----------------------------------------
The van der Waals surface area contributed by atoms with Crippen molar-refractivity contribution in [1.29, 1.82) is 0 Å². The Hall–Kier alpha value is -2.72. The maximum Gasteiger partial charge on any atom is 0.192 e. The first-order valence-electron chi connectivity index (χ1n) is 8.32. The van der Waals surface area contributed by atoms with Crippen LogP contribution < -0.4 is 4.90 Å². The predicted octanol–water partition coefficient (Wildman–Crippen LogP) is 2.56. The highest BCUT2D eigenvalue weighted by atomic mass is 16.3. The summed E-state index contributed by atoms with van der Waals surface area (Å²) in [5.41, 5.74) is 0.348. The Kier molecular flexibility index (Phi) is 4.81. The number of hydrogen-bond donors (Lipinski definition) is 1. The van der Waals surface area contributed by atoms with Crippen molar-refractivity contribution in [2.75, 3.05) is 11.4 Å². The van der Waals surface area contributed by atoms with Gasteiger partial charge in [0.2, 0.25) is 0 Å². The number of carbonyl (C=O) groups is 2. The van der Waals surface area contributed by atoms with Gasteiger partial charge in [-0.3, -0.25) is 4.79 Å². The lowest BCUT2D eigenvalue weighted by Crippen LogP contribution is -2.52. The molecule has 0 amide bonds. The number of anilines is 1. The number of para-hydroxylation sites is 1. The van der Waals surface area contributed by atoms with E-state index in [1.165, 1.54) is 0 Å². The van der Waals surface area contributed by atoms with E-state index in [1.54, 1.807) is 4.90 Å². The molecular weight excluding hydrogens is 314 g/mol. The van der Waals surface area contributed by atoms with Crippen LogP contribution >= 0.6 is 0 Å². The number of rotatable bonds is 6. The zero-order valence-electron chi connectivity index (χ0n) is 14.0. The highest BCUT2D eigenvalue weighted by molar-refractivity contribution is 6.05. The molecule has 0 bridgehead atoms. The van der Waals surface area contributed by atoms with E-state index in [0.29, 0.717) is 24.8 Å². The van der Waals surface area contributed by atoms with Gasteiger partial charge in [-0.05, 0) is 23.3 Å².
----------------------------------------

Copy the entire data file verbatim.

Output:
The van der Waals surface area contributed by atoms with Crippen molar-refractivity contribution in [1.29, 1.82) is 0 Å². The Hall–Kier alpha value is -2.72. The maximum Gasteiger partial charge on any atom is 0.192 e. The first-order valence-electron chi connectivity index (χ1n) is 8.32. The van der Waals surface area contributed by atoms with Crippen LogP contribution < -0.4 is 4.90 Å². The predicted octanol–water partition coefficient (Wildman–Crippen LogP) is 2.56. The highest BCUT2D eigenvalue weighted by atomic mass is 16.3. The summed E-state index contributed by atoms with van der Waals surface area (Å²) in [5.41, 5.74) is 0.348. The Kier molecular flexibility index (Phi) is 4.81. The number of hydrogen-bond donors (Lipinski definition) is 1. The van der Waals surface area contributed by atoms with Crippen molar-refractivity contribution in [2.75, 3.05) is 11.4 Å². The van der Waals surface area contributed by atoms with Gasteiger partial charge in [0.2, 0.25) is 0 Å². The number of carbonyl (C=O) groups is 2. The van der Waals surface area contributed by atoms with Gasteiger partial charge in [-0.3, -0.25) is 4.79 Å². The lowest BCUT2D eigenvalue weighted by Crippen LogP contribution is -2.52. The molecule has 0 amide bonds. The number of anilines is 1. The number of para-hydroxylation sites is 1. The van der Waals surface area contributed by atoms with E-state index in [1.165, 1.54) is 0 Å². The van der Waals surface area contributed by atoms with E-state index in [1.54, 1.807) is 4.90 Å². The molecular weight excluding hydrogens is 314 g/mol. The van der Waals surface area contributed by atoms with Crippen LogP contribution >= 0.6 is 0 Å². The number of rotatable bonds is 6. The zero-order valence-electron chi connectivity index (χ0n) is 14.0. The highest BCUT2D eigenvalue weighted by molar-refractivity contribution is 6.05. The molecule has 0 bridgehead atoms. The van der Waals surface area contributed by atoms with E-state index in [0.29, 0.717) is 24.8 Å². The van der Waals surface area contributed by atoms with Gasteiger partial charge in [-0.05, 0) is 23.3 Å².